stand neither the nature of language nor that of science. And let us not forget that the concep tual structures which usually serve to represent reality have always some kind of physical manifestation (e.g. ink and paper, air and sound waves, tapes with magnetized dots, neurons and electric charges as well as neural transmitters, etc.). In other words, we cannot represent some parts of reality without employing other parts of it. Already prehistoric people did this when they represented real economic goods and events by transferring real clay tokens from one container into another (a typical example of the transition from figurative or pictorial to conceptual thinking). The philosophical attitude here assumed is not so much that of naive realism, but corresponds to the critical realism of Hartmann (1964) and the hypothetical realism of Campbell (1966a,b) which the renowned ethologist and Nobel laureate Konrad Lorenz (1977) enriched in a profound and insightful way. This attitude recognizes that our awareness of reality is based on the interdependence of the objective and the subjective, in which the former constantly adjusts the latter step by step. Of course, we see reality through glasses tinted by the utilitarian trend of the evolutionary process. But this does not imply that what we see is unrelated to such a reality. And Kants notion of a priori knowledge (whether analytical or synthetical) can also be adapted; it still is prior to an individuals experience, yet acquired by experience in the evolutionary process of the species and its precursors. Lorenz regards the idealist as concentrating only on the mirror (i.e. the mind) without admitting the reality beyond it, while he regards the (naive) realist as focusing on the outside, but neglecting the mirror as part of reality: Zbus, both are inbib-

ited from seeing that there is an obverse to every mirror. But tbe obverse does not reflect, and to this extent the mirror is in the same category as the objects that it reflects (Lorenz,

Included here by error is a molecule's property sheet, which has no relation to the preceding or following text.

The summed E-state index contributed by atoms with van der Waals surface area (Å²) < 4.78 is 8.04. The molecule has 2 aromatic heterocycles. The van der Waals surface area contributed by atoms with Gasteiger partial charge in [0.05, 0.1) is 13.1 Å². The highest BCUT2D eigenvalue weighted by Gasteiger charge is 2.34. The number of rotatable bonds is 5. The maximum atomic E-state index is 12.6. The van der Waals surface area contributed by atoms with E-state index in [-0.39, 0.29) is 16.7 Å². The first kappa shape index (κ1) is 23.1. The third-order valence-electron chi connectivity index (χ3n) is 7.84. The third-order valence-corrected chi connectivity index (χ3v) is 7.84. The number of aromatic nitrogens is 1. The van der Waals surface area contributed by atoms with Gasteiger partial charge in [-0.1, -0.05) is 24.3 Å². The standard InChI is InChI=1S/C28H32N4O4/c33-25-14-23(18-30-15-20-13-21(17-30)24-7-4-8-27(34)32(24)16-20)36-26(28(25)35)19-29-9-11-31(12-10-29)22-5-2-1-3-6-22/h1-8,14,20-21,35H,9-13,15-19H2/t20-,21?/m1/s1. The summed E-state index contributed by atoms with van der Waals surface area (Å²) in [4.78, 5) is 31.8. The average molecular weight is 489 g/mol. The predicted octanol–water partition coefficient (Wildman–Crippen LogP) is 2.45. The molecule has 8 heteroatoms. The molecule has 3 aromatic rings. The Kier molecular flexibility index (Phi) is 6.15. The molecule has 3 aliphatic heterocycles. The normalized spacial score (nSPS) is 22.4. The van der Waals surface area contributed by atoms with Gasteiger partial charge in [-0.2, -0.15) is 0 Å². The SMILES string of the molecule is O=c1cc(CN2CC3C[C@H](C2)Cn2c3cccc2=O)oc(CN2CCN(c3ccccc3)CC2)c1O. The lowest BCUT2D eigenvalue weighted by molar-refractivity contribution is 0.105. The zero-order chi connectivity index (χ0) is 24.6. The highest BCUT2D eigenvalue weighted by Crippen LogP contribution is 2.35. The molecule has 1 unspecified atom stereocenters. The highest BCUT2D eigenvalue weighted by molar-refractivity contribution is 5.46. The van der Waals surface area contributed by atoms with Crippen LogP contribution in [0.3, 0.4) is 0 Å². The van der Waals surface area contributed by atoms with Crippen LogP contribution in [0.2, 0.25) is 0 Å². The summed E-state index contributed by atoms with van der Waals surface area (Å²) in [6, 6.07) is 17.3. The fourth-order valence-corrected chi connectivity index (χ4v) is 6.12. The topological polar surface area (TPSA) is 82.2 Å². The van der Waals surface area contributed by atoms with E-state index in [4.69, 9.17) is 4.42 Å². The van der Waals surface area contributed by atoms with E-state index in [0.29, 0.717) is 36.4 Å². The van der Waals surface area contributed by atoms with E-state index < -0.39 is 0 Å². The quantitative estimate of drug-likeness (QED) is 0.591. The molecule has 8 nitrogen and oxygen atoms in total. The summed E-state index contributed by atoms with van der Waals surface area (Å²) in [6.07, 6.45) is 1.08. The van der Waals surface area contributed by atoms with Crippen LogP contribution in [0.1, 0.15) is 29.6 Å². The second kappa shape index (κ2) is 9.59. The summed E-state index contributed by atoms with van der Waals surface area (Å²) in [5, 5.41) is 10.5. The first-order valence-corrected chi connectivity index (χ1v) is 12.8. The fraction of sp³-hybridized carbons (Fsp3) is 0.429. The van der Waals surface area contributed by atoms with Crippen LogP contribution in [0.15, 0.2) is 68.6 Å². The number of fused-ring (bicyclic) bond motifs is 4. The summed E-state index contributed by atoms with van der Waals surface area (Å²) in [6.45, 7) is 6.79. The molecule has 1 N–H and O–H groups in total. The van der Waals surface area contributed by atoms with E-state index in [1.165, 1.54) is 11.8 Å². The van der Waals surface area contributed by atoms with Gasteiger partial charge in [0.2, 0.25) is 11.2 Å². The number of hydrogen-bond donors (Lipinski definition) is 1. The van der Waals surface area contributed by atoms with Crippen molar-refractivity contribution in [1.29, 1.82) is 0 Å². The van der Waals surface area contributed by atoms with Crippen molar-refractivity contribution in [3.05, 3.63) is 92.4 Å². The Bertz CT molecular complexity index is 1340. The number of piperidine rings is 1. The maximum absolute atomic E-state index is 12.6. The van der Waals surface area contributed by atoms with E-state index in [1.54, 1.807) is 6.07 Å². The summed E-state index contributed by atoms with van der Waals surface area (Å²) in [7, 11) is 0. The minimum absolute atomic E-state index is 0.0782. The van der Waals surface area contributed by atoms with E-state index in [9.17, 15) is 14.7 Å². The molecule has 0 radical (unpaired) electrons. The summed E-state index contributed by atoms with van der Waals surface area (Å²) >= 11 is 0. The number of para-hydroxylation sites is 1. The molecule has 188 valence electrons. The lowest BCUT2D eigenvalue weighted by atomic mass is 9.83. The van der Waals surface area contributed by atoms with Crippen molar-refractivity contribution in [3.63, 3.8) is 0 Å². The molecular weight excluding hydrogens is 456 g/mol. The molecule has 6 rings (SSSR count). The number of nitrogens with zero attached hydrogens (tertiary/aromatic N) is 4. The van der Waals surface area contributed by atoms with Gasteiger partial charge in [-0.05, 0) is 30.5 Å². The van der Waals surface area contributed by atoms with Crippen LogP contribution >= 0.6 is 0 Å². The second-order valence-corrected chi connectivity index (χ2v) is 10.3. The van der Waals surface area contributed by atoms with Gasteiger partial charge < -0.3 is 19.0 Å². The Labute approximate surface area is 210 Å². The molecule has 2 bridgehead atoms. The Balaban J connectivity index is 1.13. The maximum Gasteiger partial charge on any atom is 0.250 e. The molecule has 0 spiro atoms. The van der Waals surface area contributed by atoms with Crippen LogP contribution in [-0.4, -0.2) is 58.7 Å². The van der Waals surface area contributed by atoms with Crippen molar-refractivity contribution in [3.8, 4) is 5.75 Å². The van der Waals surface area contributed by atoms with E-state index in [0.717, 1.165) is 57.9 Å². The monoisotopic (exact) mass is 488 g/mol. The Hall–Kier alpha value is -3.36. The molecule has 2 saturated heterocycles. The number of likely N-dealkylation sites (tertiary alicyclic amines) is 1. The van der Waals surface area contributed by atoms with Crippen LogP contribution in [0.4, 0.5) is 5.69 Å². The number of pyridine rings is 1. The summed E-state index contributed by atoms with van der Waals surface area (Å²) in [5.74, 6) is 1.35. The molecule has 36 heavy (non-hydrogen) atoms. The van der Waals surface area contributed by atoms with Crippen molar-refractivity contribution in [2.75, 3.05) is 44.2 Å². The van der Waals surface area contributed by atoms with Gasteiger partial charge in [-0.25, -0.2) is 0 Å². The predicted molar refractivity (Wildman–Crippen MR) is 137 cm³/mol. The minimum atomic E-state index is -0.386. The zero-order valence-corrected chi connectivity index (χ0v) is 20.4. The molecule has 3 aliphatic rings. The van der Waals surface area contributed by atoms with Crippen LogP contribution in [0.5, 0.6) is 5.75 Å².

1977, p. 19). After all, is not the biological mechanism that enables us to reflect reality just as real as that which is being reflected? The affirmative answer to this question leads



to Fig. 1, where the accountants conceptual representation is deliberately shown as part of his reality. We humans simply cannot do without constantly representing the world around us by all kinds of things, foremost by pictures and concepts - even if this reality is not static but dynamic. And this includes accountants who try to represent segments of economic reality by accounts, financial statements, and so on. Take the following situation in which there is hardly a problem of distinguishing between observable economic phenomena and equally observable accounting abstractions describing such phenomena. For example, the economic phenomenon of a cash purchase of merchandise to the amount of $1000. This is observable by the handing over of cash and merchandise and the accompanying bill. The accountants abstraction is observed by his debiting in the ledger the Inventory account and crediting the cash account to the amount of $1000. Each is part of a different segment of reality, but there is hardly any danger of confusing the